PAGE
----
It’s practically impossible not to fall head-over-heels for the epic landscapes of New Zealand. With one-third of the nation designated as national parkland, New Zealand provides one incredibly dramatic setting after another, from wine country and mountain peaks to volcanic lakes, glaciers and rolling farmland where sheep almost outnumber people. Whether you’re on North or South Island, there’s always something to tempt you to stop, hike, climb or camp, and of course admire.
New Zealand’s population of around 4 million people means it doesn’t have a large or easily accessible public transport system, so renting a motorhome and taking to the open road is a favourite Kiwi pastime. It’s also a cost-effective and flexible way of travelling where and when you want, with your transport, bedroom and kitchen all rolled into one.
Whether you decide to park up in the middle of nowhere for some “freedom camping” or at a Department of Conservation (DOC) campsite, where you can plug your motorhome into electricity and access hot showers, bathrooms, waste disposal and laundry facilities, the location choices are endless. You may also come across more primitive, non-powered campsites which provide a cheaper alternative to DOC campsites.
It would be impossible to list all the itineraries you could follow in the vast wilds of New Zealand so we’ve selected three very different motorhome adventures which serve to illustrate the sheer diversity you will find in this country’s outstanding natural landscapes:
See the sights
Auckland – Matamata – Rotorua – Tongariro Crossing – Waitomo – Hamilton
Marvel at some of the North Island’s most unique features. Starting at Auckland with its exciting harbour activities and rolling vineyards, and heading onwards to the Hobbiton film set, ideal for Lord of the Rings fans. Rotorua and Taupo are steaming with the excitement of unique, geothermal attractions, plus the chance to walk the famous Tongariro Alpine Crossing. Next, go underground to admire the Waitomo region’s cave formations. Check out Hamilton’s magnificent botanical gardens on your way back to Auckland.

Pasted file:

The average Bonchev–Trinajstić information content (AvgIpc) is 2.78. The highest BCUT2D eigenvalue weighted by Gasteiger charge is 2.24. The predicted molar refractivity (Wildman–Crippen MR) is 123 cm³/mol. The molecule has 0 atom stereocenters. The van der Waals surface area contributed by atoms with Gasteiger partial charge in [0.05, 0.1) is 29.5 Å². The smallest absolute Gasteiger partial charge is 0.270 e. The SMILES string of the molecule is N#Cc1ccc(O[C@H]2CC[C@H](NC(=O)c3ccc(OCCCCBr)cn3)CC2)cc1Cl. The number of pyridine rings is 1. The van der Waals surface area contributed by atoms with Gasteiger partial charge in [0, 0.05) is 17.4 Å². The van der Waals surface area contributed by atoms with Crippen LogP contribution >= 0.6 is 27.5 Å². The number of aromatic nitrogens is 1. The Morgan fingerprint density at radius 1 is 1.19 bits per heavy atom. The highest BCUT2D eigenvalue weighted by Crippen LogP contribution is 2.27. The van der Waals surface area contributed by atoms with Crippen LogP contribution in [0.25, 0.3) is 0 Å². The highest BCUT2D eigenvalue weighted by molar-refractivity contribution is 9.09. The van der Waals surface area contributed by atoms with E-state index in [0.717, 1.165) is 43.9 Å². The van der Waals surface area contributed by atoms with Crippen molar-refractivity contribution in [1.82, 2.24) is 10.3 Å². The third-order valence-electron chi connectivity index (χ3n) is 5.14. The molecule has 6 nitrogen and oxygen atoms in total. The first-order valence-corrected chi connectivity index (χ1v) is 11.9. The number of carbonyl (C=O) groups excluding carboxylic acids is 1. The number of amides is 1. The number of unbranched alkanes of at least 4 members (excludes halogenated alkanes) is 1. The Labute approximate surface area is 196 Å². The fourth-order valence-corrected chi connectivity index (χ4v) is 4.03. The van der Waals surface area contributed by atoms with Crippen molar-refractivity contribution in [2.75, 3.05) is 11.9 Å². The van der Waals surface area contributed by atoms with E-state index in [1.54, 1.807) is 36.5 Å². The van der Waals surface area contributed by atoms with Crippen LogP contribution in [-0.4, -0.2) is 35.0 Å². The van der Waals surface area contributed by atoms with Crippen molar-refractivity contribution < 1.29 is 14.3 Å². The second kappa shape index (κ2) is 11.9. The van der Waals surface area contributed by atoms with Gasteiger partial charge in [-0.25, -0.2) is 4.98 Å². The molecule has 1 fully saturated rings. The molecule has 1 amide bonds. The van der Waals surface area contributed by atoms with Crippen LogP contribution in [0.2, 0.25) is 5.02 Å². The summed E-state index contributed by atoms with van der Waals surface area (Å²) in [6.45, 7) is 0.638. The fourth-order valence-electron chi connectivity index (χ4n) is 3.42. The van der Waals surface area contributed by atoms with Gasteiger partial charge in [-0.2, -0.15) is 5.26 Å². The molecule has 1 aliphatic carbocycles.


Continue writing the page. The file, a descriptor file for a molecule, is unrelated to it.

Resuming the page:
Scale the mountains
Queenstown – Arrowtown – Southern Alps – Lake Tekapo – Christchurch
You won’t be short of impressive mountain landscapes here. After action-packed Queenstown with its mind-blowing lakeside setting, Arrowtown can seem beautifully quaint and calm. Explore old gold mines and take in the atmosphere at of the many cafes in town. Next, drive up to Aoraki (Mt Cook), New Zealand’s tallest peak, stopping off at the rural towns of Omarama and Twizel along the way. Take a walk along one of the mountain trails beginning at Mt Cook Village. Then drive through Mackenzie Country to the turquoise-blue lakes of Pukaki and Tekapo. Several small museums provide extra interest en route as you await the big city attractions of Christchurch.
Take to the water
Auckland – Wellington – Christchurch – Southern Lakes – Glenorchy
Shopping in relaxed, coastal Auckland is a must as is a visit to Piha, a black sand beach on its west coast. Make your way south from Auckland towards Lake Taupo, stopping off at the spectacular Huka Falls and head on towards cultural Wellington, along the straight Desert Road, taking in the epic views of Tongariro National Park’s volcanoes. From Wellington, take the ferry (with your motorhome) to Picton on the South Island, spotting dolphins, whales and seals as you go. Head for Blenheim and onwards to Christchurch, stopping off at Kaikoura for a plateful of crayfish, perhaps after a punt down the Avon River. At Hokitika, admire Fox and Franz Josef glaciers before travelling on down the coast through Mt Aspiring National Park to Wanaka with its boutique wineries and breweries. Glenorchy’s Lake Hayes and Lake Wakatipu are ideal for awesome mountain views, beech forests and lakeside hiking.
Which motorhome is best for a New Zealand tour?
There’s a huge range of motorhome styles to choose from, ranging from compact, economical, no-frills versions to fully loaded ones with showers, toilets and more… When choosing your motorhome, you might well be dazzled by size and mod cons but do bear in mind that bigger isn’t always better. Extra space and features can spell heavy loads and therefore difficulties scaling mountainsides. Other issues to think of are the cost of refuelling a gas-guzzler and an inability to squeeze into standard sized parking spaces. Bon voyage!